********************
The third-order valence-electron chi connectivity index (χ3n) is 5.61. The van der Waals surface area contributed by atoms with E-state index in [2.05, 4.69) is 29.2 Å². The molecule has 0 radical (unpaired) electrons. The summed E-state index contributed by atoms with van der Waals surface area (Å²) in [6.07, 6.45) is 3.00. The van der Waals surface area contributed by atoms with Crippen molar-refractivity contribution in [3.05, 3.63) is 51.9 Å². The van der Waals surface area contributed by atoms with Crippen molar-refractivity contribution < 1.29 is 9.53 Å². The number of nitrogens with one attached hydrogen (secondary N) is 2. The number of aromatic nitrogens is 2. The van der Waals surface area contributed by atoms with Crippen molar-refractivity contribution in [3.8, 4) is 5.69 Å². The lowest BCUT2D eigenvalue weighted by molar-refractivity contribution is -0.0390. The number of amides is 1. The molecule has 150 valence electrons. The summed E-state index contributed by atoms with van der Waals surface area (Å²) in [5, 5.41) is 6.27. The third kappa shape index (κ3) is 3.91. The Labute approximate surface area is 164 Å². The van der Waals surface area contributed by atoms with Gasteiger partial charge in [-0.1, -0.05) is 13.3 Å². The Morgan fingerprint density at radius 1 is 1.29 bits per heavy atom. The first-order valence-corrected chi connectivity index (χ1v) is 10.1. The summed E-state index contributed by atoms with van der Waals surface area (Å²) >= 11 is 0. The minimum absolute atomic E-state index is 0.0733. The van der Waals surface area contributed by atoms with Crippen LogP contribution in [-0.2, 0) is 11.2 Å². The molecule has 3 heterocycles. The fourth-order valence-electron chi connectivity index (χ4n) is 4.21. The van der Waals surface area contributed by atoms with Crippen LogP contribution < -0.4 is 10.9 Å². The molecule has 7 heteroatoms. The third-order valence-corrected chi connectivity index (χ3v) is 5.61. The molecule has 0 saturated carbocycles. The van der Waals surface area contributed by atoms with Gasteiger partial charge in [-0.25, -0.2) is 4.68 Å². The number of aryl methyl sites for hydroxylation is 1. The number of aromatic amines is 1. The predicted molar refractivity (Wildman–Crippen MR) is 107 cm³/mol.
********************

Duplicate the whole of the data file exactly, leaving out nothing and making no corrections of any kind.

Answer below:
The third-order valence-electron chi connectivity index (χ3n) is 5.61. The van der Waals surface area contributed by atoms with E-state index in [2.05, 4.69) is 29.2 Å². The molecule has 0 radical (unpaired) electrons. The summed E-state index contributed by atoms with van der Waals surface area (Å²) in [6.07, 6.45) is 3.00. The van der Waals surface area contributed by atoms with Crippen molar-refractivity contribution in [3.05, 3.63) is 51.9 Å². The van der Waals surface area contributed by atoms with Crippen molar-refractivity contribution < 1.29 is 9.53 Å². The number of nitrogens with one attached hydrogen (secondary N) is 2. The number of aromatic nitrogens is 2. The van der Waals surface area contributed by atoms with Crippen molar-refractivity contribution in [3.8, 4) is 5.69 Å². The lowest BCUT2D eigenvalue weighted by molar-refractivity contribution is -0.0390. The number of amides is 1. The molecule has 150 valence electrons. The summed E-state index contributed by atoms with van der Waals surface area (Å²) in [5, 5.41) is 6.27. The third kappa shape index (κ3) is 3.91. The Labute approximate surface area is 164 Å². The van der Waals surface area contributed by atoms with Gasteiger partial charge in [-0.1, -0.05) is 13.3 Å². The Morgan fingerprint density at radius 1 is 1.29 bits per heavy atom. The first-order valence-corrected chi connectivity index (χ1v) is 10.1. The summed E-state index contributed by atoms with van der Waals surface area (Å²) >= 11 is 0. The minimum absolute atomic E-state index is 0.0733. The van der Waals surface area contributed by atoms with Crippen LogP contribution in [-0.2, 0) is 11.2 Å². The molecule has 3 heterocycles. The fourth-order valence-electron chi connectivity index (χ4n) is 4.21. The van der Waals surface area contributed by atoms with Crippen LogP contribution < -0.4 is 10.9 Å². The molecule has 7 heteroatoms. The third-order valence-corrected chi connectivity index (χ3v) is 5.61. The molecule has 0 saturated carbocycles. The van der Waals surface area contributed by atoms with Gasteiger partial charge in [-0.25, -0.2) is 4.68 Å². The number of aryl methyl sites for hydroxylation is 1. The number of aromatic amines is 1. The predicted molar refractivity (Wildman–Crippen MR) is 107 cm³/mol.